The Fable of the Sick Lion: A Fifteenth-Century Blockbook
Field, Richard S
. Davison Art Center: Wesleyan University , The Center . Middletown, CT
Z241.K72 F54 1974 (Carlson Fable Collection, BIC bldg)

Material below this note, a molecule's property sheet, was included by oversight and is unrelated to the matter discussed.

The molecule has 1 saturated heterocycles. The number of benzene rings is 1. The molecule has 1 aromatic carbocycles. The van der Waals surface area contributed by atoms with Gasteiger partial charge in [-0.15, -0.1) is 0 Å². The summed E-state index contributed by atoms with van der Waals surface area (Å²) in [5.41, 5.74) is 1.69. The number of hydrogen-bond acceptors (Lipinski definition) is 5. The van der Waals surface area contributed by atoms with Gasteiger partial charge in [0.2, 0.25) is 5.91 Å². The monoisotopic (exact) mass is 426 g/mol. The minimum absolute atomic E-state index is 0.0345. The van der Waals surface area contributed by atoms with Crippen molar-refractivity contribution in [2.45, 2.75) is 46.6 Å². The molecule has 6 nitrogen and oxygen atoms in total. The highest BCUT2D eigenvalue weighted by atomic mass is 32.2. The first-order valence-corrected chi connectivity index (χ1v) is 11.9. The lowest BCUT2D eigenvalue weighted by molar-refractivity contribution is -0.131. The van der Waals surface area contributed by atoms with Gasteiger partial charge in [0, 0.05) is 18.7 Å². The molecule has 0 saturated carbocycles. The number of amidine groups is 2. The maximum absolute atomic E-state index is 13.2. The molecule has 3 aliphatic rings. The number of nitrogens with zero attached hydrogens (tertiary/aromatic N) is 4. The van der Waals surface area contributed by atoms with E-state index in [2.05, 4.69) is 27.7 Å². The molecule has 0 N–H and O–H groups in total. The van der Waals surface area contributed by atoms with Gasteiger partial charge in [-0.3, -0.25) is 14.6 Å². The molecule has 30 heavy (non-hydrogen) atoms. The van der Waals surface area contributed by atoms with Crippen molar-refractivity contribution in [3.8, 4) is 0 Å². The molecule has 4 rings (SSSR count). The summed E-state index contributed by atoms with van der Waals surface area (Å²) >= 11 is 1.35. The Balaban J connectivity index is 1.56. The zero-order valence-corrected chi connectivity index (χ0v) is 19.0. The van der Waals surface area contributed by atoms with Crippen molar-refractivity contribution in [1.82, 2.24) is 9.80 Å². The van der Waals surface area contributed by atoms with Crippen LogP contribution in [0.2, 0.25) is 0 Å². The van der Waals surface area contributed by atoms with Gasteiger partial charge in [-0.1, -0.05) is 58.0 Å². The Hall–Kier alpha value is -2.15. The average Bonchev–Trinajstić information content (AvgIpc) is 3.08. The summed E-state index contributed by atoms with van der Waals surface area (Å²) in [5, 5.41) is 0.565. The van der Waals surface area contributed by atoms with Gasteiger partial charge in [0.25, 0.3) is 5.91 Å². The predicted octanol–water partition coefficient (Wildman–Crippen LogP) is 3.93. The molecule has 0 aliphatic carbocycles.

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This is an 111-page exhibition catalogue. There are black-and-white copies of nine woodcuts from the Berlin and Heidelberg Sick Lion blockbooks along with the original German text of this fable. In fact, the fable reads more like a portion of a beast epic. This blockbook represents the first printed fable of any kind, at least in the West. A six-page English translation follows (28-33). Interesting features of the story include the catalogue of animals reacting to the lion's sickness at the beginning of the tale and to the flaying of the wolf at the end. The dog is the one animal faithful to the lion, as he laments the sickness of his master. The wolf survives the flaying. The story here has lessons to make about obedience to one's lords, slander, sacrifice (so Field maintains here), and false friendship. The following Introduction tells us that the earliest blockbooks were created in Holland and Germany in the late 1440's. The blockbook was not the precursor of the modern book. It was more its competition for some twenty-five or thirty years. Sections of the introduction deal with the physical characteristics of the Sick Lion manuscripts; the text; the style and technique; iconography; and the literary tradition of this fable. In fact, it belonged to the Extravagantes. This fable has been only rarely illustrated. There is a fine summary of the focus in various Renard traditions from 1180 through 1342 (79). This fable is by contrast with them more naïve and unsophisticated. It is a popular tale offering moral teaching for the masses. Field offers a good sketch of the history of this fable before this blockbook, and he traces the places where this story departs from some branches of previous tradition. In the end, Field finds this version of the fable unresolved in terms of meaning or lesson. Perhaps the fable is a negative argument for fidelity to the church, since no other authority (neither wolf nor fox nor lion) is ultimately trustworthy. There are illustrations from other blockbooks scattered throughout the catalogue.